Will the war be won?

Sameek Roychowdhury, MD, PhD, consults with members of his laboratory.

The landscape of cancer diagnosis, treatment and prevention has brightened considerably since 1971, when President Richard Nixon signed the National Cancer Act, but because of the complex and multifarious nature of this disease, OSUCCC – James experts have slightly varied perspectives about when or whether the “war on cancer” will be won.

 

Group of OSUCCC – James experts interviewed

Pictured left to right: top row - William Farrar, MD; Michael Grever, MD; Sameek Roychowdhury, MD, PhD; bottom row - Electra Paskett, PhD, MSPH; Bhuvaneswari Ramaswamy, MD; David Schuller, MD

 

William Farrar, MD, points out that cancer “isn’t just one disease but has multiple causes that will require many cures.” “I do believe we’re much closer to ending cancer, and I’m optimistic that vaccines, personalized medicine and smart lifestyle choices will help prevent and treat a much greater proportion of cases than currently happens,” he says. “Effective treatment strategies are possible only through teamwork, and thankfully we have an incredible team of specialized clinicians and researchers who are pioneering innovations in cancer care. These breakthroughs are the reason I feel so hopeful about the future.”

Michael Grever, MD, says he believes that “Systematic and collaborative basic and clinical research will be our best hope for continued progress in diagnosis and treatment.”

Sameek Roychowdhury, MD, PhD, and Electra Paskett, PhD, MSPH, also have perspectives. 

“With talented researchers and clinicians, teamwork and the support of our community, I am confident the OSUCCC – James can help create a cancer-free world,” Roychowdhury says.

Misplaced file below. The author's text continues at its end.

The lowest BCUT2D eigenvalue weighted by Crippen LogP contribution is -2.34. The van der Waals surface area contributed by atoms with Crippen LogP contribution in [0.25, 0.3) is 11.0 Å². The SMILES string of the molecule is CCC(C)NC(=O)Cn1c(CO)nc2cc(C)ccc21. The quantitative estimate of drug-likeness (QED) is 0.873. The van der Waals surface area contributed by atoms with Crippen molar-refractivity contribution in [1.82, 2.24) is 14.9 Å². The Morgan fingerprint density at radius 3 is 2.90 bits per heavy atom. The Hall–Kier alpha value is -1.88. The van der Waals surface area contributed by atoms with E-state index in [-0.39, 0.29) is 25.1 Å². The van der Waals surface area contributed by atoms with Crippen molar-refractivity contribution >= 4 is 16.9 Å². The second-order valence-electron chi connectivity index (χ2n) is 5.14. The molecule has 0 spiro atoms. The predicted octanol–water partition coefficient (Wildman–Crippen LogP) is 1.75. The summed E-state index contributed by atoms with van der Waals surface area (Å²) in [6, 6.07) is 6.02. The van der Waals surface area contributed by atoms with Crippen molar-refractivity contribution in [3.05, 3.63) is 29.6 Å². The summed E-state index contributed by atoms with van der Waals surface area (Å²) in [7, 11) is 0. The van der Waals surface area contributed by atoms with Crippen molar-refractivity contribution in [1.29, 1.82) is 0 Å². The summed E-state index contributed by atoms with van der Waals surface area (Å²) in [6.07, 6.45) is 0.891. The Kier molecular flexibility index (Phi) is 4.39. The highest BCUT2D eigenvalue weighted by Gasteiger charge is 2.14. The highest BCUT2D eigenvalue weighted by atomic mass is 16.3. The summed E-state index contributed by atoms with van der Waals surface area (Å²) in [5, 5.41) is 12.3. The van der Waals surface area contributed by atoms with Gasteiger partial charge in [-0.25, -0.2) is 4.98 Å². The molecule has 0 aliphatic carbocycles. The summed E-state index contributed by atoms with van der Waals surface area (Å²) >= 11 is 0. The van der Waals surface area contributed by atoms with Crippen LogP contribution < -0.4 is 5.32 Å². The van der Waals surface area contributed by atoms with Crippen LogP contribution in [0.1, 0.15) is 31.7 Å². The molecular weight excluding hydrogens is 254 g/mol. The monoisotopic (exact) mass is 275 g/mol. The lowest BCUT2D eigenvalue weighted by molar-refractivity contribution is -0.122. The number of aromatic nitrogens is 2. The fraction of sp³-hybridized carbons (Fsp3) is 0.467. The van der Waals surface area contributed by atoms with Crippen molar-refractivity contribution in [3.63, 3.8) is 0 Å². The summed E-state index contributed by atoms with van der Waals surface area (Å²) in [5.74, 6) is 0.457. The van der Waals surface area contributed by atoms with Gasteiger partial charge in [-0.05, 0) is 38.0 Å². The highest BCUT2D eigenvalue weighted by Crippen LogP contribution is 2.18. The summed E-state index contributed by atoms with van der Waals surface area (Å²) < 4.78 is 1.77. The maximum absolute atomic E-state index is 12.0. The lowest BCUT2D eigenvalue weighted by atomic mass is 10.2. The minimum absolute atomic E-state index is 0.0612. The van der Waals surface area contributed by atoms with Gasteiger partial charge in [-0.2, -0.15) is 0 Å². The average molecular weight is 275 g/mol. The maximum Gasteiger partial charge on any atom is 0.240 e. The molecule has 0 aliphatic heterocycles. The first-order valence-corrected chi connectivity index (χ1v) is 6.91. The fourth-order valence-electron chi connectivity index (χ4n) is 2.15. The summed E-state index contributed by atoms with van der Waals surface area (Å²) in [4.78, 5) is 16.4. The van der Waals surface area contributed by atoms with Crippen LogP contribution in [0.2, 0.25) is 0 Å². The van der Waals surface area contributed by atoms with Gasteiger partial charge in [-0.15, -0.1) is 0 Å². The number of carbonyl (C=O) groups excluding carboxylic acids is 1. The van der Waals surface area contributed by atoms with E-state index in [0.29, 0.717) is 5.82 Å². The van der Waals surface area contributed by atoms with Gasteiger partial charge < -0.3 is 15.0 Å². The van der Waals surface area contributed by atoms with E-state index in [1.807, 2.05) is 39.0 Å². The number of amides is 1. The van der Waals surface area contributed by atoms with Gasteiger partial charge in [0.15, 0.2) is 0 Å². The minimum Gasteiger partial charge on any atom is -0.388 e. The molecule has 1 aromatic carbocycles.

Paskett cites examples to reflect her optimism. “Right now, we have the ability to eliminate cervical cancer by adopting the three pillars established by the World Health Organization: HPV vaccination, cervical cancer screening, and appropriate follow-up and treatment for abnormal test results and cancers,” she says. “If we can devise a strategy for eliminating one cancer, we can do it for others.

“We also can prevent many colorectal cancers through screening and removing polyps, and most lung cancers can be prevented by not smoking,” she adds. “So I think we could eliminate the ‘low-hanging fruit’ now, and then use our resources and brain power to tackle the rest.”

Bhuvaneswari Ramaswamy, MD, offers a balanced assessment. “Even if we can’t eradicate all cancer for all people,” she says, “I believe we’ll be able to cure more and more cancers and improve not only patient survival but quality of life. And for cancers we can’t cure, we can perhaps make them behave like a chronic disease and help patients live well and longer.”

David Schuller, MD, believes there is “no question that Ohio State will continue to play a major role in diagnosing, treating and preventing this disease. We have positively impacted the lives of millions of patients with cancer, not just in Ohio but throughout the world. As long as all of us—including our patients, researchers, clinicians, staff and supporters—will ‘keep charging,’ we’ll increasingly convert cancer from what was once a uniformly fatal disease to one that is controllable.”

“Keep charging” was a phrase Schuller often applied when he led the OSUCCC and The James. “I always wanted to motivate our faculty and staff to not let little setbacks affect them attitudinally,” Schuller explains.

David Schuller, MD in his office in the 90's 
“It’s not going to be one home run that’s going to do this; it’s going to be a series of singles that brings scores across the plate and converts this disease. We have to keep pushing forward.” - David Schuller, MD

Read more stories from the 50 years of cancer series:

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